The Gambler, from Tom Marks

August 9, 2008 |

DostoevskyI'm re-reading The Gambler, by Fyodor Dostoevsky, who, like Ayn Rand, is associated with the literary branch of the Romantic Realism school.

Behind the roots of The Gambler lies an industrious irony that I've always found fascinating, and if not already aware, your sensibilities probably will as well.

I am a firm believer in the notion that almost all art is autobiographical, at least on some level. The reasoning being that the creator can never fully detach themselves form the body of their personal experiences, especially the darker ones. Which is why it's always instructive to be familiar with a novelist's or playwright's bio, as at some point it is going to creep into their work, consciously or not.

One of the most prominent examples is Eugene O'Neills' Long Day's Journey Into Night, in which he cathartically addresses his uneasy family life as a young man, including an unvarnished treatment of his mother's struggles with morphine addiction. It is a brilliant play, but if one is familiar with the playwright's background, painful to read or observe, so one can only imagine how torturous it most have been to write. So much so, that even though his masterpiece was written 11 years prior to his death, he contractually stipulated that it not be published until 25 years following his demise. And he went so far as to arrange having a copy of the manuscript placed in a document vault at Random House until such time. Widow saw otherwise though, after only three years. Did an end-around, donated the rights and royalties to Yale, voiding the original contract's terms.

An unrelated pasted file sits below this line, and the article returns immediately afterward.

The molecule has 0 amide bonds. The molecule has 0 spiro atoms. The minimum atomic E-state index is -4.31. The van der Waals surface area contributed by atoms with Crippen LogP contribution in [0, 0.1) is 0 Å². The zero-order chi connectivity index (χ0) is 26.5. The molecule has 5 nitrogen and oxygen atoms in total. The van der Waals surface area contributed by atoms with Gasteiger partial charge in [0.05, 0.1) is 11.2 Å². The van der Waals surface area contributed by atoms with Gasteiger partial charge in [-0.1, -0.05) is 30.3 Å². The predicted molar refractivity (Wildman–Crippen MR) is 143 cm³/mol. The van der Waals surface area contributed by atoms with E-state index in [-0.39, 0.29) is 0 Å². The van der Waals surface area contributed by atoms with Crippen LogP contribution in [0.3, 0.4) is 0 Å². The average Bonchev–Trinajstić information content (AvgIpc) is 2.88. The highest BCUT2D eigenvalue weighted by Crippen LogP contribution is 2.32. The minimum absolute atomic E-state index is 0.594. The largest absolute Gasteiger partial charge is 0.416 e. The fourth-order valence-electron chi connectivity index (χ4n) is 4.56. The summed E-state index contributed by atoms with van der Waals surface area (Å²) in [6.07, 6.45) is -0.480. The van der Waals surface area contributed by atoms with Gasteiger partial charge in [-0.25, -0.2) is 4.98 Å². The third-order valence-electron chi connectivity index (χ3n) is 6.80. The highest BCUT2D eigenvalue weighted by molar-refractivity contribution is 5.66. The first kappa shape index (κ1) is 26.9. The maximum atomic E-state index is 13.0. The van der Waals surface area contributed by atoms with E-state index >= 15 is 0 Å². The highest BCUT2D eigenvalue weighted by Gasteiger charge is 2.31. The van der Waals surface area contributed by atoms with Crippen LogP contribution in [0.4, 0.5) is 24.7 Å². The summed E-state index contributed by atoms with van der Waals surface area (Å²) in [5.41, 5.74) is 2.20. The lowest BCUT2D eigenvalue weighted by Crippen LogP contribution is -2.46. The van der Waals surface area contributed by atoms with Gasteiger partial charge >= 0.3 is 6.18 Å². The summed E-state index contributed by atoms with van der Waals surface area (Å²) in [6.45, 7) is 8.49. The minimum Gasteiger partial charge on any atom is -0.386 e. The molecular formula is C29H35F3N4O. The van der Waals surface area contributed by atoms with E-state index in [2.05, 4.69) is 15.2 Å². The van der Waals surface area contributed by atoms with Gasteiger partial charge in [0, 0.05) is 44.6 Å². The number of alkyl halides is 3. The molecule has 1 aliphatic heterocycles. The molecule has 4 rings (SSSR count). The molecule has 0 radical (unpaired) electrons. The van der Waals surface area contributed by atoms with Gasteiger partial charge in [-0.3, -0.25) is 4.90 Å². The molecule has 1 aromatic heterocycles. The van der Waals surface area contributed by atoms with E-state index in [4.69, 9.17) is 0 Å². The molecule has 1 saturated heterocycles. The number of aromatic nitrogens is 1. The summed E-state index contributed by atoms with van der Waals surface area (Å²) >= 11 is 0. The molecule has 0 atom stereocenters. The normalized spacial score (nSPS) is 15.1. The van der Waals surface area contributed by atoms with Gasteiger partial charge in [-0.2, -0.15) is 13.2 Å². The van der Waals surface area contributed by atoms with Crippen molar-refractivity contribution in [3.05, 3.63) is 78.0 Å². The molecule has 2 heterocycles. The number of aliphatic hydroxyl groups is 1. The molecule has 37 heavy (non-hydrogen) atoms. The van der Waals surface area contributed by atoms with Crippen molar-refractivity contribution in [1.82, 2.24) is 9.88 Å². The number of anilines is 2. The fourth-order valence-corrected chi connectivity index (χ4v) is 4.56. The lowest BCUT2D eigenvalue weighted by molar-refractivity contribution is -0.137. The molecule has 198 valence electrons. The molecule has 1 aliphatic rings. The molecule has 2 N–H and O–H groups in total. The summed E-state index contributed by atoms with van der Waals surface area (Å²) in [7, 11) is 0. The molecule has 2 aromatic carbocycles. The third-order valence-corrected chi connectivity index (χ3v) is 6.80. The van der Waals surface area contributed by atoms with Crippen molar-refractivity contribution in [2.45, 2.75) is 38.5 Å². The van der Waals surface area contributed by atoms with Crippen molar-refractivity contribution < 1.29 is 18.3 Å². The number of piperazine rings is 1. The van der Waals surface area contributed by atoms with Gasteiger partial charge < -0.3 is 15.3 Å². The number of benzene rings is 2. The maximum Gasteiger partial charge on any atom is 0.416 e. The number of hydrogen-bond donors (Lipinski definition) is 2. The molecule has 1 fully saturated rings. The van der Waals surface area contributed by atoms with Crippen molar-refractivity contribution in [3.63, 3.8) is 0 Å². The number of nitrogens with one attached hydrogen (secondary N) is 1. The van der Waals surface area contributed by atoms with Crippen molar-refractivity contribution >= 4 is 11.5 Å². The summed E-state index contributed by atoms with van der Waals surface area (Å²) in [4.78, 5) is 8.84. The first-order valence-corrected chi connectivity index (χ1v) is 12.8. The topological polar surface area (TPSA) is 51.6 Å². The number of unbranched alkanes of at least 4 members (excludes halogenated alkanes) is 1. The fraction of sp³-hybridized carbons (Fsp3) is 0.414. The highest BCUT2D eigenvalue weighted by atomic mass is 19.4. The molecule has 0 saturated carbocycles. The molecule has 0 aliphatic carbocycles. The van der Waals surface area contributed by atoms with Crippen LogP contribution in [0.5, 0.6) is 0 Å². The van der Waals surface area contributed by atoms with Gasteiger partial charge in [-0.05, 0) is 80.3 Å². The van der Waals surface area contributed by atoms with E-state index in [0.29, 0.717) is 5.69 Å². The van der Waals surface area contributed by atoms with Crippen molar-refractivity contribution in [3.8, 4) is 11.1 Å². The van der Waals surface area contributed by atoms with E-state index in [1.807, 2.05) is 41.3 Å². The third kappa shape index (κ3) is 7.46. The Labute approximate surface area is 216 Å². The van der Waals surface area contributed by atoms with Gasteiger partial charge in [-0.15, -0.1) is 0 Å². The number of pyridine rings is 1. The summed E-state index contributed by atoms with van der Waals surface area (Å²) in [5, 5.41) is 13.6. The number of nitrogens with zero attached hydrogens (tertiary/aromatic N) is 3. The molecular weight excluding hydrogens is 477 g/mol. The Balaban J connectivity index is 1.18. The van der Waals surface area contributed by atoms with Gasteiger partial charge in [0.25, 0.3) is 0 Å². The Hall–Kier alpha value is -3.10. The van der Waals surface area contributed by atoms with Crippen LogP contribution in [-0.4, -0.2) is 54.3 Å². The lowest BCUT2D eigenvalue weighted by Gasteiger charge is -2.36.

In his novella, Dostoevsky also lets some of some of his foibles bubble to the surface. But he took it to another level, one which speaks directly to the genesis of that book's interesting inspiration.

In order to pay off some chronic gambling debts, roulette being his bete noir, he requested an advance from a shady publisher. But in order to receive the funds, he had to double down and further wager that he would be able to complete the work under a short and strict deadline, even though it was known that he was already in the midst of another pressing project. Per the deal, if he failed to meet the deadline, and it was assumed that he wouldn't, then the calculating publisher would not only have exclusive literary rights to all his future works for the next nine years, but also without any compensation at all to the author.

Forced to negotiate from a position of abject weakness, Dostoevsky nevertheless accepted the long and risky odds and franticly set about writing about what else but the perils of gambling. Talk about making lemonade out of lemons.





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